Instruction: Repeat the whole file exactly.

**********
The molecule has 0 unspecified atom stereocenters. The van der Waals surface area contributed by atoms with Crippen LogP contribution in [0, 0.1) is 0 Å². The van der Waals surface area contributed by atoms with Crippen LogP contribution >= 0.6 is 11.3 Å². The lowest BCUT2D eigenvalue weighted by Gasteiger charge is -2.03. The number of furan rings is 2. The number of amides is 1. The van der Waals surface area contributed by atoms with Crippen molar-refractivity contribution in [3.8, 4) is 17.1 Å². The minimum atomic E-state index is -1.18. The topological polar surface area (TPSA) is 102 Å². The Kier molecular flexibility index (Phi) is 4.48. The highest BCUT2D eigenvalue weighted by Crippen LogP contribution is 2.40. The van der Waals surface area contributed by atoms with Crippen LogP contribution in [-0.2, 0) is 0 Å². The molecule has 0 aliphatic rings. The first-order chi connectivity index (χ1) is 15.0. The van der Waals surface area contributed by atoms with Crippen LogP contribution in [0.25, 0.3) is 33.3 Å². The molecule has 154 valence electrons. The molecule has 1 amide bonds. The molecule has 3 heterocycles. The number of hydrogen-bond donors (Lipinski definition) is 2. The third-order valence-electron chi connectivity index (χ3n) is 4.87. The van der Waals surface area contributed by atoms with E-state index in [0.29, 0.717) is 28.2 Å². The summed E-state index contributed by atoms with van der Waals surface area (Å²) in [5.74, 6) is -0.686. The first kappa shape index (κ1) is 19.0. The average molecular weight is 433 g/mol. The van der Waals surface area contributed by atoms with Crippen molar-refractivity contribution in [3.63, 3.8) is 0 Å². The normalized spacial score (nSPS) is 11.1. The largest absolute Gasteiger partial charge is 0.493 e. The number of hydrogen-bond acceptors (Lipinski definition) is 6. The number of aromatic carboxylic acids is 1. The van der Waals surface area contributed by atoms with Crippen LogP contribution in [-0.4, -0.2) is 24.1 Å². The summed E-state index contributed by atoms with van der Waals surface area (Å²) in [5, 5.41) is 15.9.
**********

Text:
The molecule has 0 unspecified atom stereocenters. The van der Waals surface area contributed by atoms with Crippen LogP contribution in [0, 0.1) is 0 Å². The van der Waals surface area contributed by atoms with Crippen LogP contribution >= 0.6 is 11.3 Å². The lowest BCUT2D eigenvalue weighted by Gasteiger charge is -2.03. The number of furan rings is 2. The number of amides is 1. The van der Waals surface area contributed by atoms with Crippen molar-refractivity contribution in [3.8, 4) is 17.1 Å². The minimum atomic E-state index is -1.18. The topological polar surface area (TPSA) is 102 Å². The Kier molecular flexibility index (Phi) is 4.48. The highest BCUT2D eigenvalue weighted by Crippen LogP contribution is 2.40. The van der Waals surface area contributed by atoms with Crippen LogP contribution in [-0.2, 0) is 0 Å². The molecule has 0 aliphatic rings. The first-order chi connectivity index (χ1) is 15.0. The van der Waals surface area contributed by atoms with Crippen LogP contribution in [0.25, 0.3) is 33.3 Å². The molecule has 154 valence electrons. The molecule has 1 amide bonds. The molecule has 3 heterocycles. The number of hydrogen-bond donors (Lipinski definition) is 2. The third-order valence-electron chi connectivity index (χ3n) is 4.87. The van der Waals surface area contributed by atoms with E-state index in [0.29, 0.717) is 28.2 Å². The summed E-state index contributed by atoms with van der Waals surface area (Å²) in [5.74, 6) is -0.686. The first kappa shape index (κ1) is 19.0. The average molecular weight is 433 g/mol. The van der Waals surface area contributed by atoms with Crippen molar-refractivity contribution in [3.63, 3.8) is 0 Å². The normalized spacial score (nSPS) is 11.1. The largest absolute Gasteiger partial charge is 0.493 e. The number of hydrogen-bond acceptors (Lipinski definition) is 6. The number of aromatic carboxylic acids is 1. The van der Waals surface area contributed by atoms with Crippen LogP contribution in [-0.4, -0.2) is 24.1 Å². The summed E-state index contributed by atoms with van der Waals surface area (Å²) in [5, 5.41) is 15.9.